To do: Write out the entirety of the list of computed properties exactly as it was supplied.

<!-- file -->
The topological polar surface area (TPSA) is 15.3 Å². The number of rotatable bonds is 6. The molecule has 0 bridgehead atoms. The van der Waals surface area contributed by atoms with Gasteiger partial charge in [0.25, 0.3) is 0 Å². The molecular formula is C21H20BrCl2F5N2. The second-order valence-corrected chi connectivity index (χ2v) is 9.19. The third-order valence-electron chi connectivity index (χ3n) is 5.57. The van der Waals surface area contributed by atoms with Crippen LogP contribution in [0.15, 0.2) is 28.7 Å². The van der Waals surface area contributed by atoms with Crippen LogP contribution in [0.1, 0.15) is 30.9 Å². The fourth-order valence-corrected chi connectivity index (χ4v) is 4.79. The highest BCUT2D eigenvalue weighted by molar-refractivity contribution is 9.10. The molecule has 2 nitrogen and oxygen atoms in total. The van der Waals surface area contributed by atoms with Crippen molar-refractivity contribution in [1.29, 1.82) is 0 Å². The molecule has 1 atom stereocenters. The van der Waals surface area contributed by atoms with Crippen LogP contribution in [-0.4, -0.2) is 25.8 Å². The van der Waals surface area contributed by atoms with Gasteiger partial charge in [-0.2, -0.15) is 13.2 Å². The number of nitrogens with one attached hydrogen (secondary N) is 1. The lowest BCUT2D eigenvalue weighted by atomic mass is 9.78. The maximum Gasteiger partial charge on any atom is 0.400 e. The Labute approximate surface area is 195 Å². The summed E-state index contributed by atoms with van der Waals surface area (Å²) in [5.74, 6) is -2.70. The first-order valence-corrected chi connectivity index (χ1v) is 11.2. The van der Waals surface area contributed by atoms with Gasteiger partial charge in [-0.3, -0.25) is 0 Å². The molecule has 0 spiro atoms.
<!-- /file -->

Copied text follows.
The topological polar surface area (TPSA) is 15.3 Å². The number of rotatable bonds is 6. The molecule has 0 bridgehead atoms. The van der Waals surface area contributed by atoms with Gasteiger partial charge in [0.25, 0.3) is 0 Å². The molecular formula is C21H20BrCl2F5N2. The second-order valence-corrected chi connectivity index (χ2v) is 9.19. The third-order valence-electron chi connectivity index (χ3n) is 5.57. The van der Waals surface area contributed by atoms with Crippen LogP contribution in [0.15, 0.2) is 28.7 Å². The van der Waals surface area contributed by atoms with Crippen LogP contribution in [0.1, 0.15) is 30.9 Å². The fourth-order valence-corrected chi connectivity index (χ4v) is 4.79. The highest BCUT2D eigenvalue weighted by molar-refractivity contribution is 9.10. The molecule has 2 nitrogen and oxygen atoms in total. The van der Waals surface area contributed by atoms with Crippen molar-refractivity contribution in [1.29, 1.82) is 0 Å². The molecule has 1 atom stereocenters. The van der Waals surface area contributed by atoms with Crippen LogP contribution in [-0.4, -0.2) is 25.8 Å². The van der Waals surface area contributed by atoms with Gasteiger partial charge in [-0.2, -0.15) is 13.2 Å². The number of nitrogens with one attached hydrogen (secondary N) is 1. The lowest BCUT2D eigenvalue weighted by atomic mass is 9.78. The maximum Gasteiger partial charge on any atom is 0.400 e. The Labute approximate surface area is 195 Å². The summed E-state index contributed by atoms with van der Waals surface area (Å²) in [5.74, 6) is -2.70. The first-order valence-corrected chi connectivity index (χ1v) is 11.2. The van der Waals surface area contributed by atoms with Gasteiger partial charge in [-0.3, -0.25) is 0 Å². The molecule has 0 spiro atoms.